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Cyprus

Bill would ‘defang banks’ ability to pressure delinquent debtors’

The government and stakeholders in the finance industry pushed back against a proposal to make it more difficult for lenders to place companies in liquidation/receivership that was discussed by MPs on Tuesday.

Under a bill authored by the Greens’ George Perdikis and independent MP Anna Theologou, a company would be able to apply to a court to freeze the liquidation process until the court determines that the process is warranted.

As the law stands, companies are able to take recourse to court in such cases, although such an application does not stop the liquidation process in its tracks. The new bill aims to change that.
Specifically, the bill relates to the floating charge debenture, an agreement between a bank and a company taking out a loan.

The floating charge is attached to the assets of a company, and is one method employed by banks to secure a loan (or a group of loans). It is a charge on both the company’s fixed assets and non-fixed assets.

Upon registration of a floating charge, the debtor issues a debenture to the creditor. Consolidating a security in the event a debtor company is placed in liquidation and/or under receivership is one of the most common terms of such an agreement. The receiver’s task is to ‘dispose’ off all the company’s assets (at ‘fair’ value) so as to allow repayment of the company’s debt obligations.

A company may continue to dispose of its assets until these are consolidated by the bank. If debtors fail to meet their debt obligations, the floating charge is converted into a fixed charge, and ownership rights may be ‘transferred’ to the bank.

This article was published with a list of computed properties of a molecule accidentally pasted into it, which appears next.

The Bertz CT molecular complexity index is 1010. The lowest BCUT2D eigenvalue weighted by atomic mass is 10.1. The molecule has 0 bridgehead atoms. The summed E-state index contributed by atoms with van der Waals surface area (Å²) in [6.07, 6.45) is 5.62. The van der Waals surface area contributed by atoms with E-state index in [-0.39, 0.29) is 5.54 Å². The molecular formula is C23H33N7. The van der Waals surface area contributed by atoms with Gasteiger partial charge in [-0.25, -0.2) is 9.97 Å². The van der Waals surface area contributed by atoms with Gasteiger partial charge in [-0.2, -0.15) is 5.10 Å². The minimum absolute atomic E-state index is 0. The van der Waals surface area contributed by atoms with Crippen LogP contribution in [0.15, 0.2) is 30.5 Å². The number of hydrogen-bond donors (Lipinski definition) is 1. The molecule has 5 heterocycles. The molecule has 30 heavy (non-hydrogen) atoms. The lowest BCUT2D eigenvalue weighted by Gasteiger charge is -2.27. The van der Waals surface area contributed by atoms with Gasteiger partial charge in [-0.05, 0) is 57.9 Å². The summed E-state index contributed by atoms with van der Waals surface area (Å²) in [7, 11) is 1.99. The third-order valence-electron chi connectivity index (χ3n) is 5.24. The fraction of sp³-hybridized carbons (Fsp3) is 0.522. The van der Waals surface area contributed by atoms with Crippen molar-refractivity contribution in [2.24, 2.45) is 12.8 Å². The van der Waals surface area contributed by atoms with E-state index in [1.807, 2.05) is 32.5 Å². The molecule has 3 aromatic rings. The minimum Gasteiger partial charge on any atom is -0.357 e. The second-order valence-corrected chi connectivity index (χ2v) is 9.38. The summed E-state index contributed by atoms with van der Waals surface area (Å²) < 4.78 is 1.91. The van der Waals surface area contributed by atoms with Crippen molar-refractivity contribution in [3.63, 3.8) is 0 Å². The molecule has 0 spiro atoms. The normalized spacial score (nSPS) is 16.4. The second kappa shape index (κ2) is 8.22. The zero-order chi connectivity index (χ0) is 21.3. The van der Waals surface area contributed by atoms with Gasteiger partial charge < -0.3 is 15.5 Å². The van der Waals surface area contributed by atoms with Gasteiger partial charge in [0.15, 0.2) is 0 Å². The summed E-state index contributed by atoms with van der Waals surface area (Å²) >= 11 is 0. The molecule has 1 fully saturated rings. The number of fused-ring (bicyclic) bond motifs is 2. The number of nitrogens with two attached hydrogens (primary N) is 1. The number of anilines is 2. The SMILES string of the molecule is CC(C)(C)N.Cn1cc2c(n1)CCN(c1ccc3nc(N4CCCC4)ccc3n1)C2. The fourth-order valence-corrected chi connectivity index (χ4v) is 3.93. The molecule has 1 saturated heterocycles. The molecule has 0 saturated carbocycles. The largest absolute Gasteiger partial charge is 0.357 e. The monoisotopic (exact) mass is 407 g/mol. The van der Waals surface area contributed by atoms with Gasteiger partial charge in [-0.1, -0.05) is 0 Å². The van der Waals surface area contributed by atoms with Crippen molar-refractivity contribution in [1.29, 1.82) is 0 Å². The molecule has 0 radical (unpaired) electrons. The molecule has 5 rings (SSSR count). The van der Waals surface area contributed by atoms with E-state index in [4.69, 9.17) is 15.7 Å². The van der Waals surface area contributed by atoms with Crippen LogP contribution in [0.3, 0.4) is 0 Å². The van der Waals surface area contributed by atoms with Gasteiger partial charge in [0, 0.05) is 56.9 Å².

But Perdikis argues that, more often than not, in practice banks in Cyprus act as asset-stripping jackals, having no regard for helping a corporation stay viable.

According to data from the Department of Registrar of Companies and Official Receiver, each year some 150 companies are placed in receivership.

“This state of affairs is an atom bomb for companies, allowing banks to carry out arbitrary practices.

Instead of salvaging a corporation, they appoint receivers and take the company apart,” the MP said.

But both the banks as well as certified accountants associations opposed Perdikis’ idea, saying it would defang the banks’ ability to put pressure on delinquent debtors.

They said that companies often deny bank-appointed liquidators access to their premises until they have disposed of the assets and nothing is left for the creditors.

As a result, banks are forced to go after the debt guarantors.

Moreover, the head of the Insolvency Service George Karotsakis warned that implementing Perdikis’ proposal would expose lenders to more risk, thus jeopardising the credit rating of the Cypriot financial system.

“We do not want to see those [corporate debtors] who are not consistent with their obligations, or who are strategic defaulters, continue to operate in the economy,” he added.

Some MPs advocated tweaking the current legislation so that, while protecting banks from deliberate defaulters, it would force lenders to exhaust all possibilities before taking ownership of a company’s assets through receivership.

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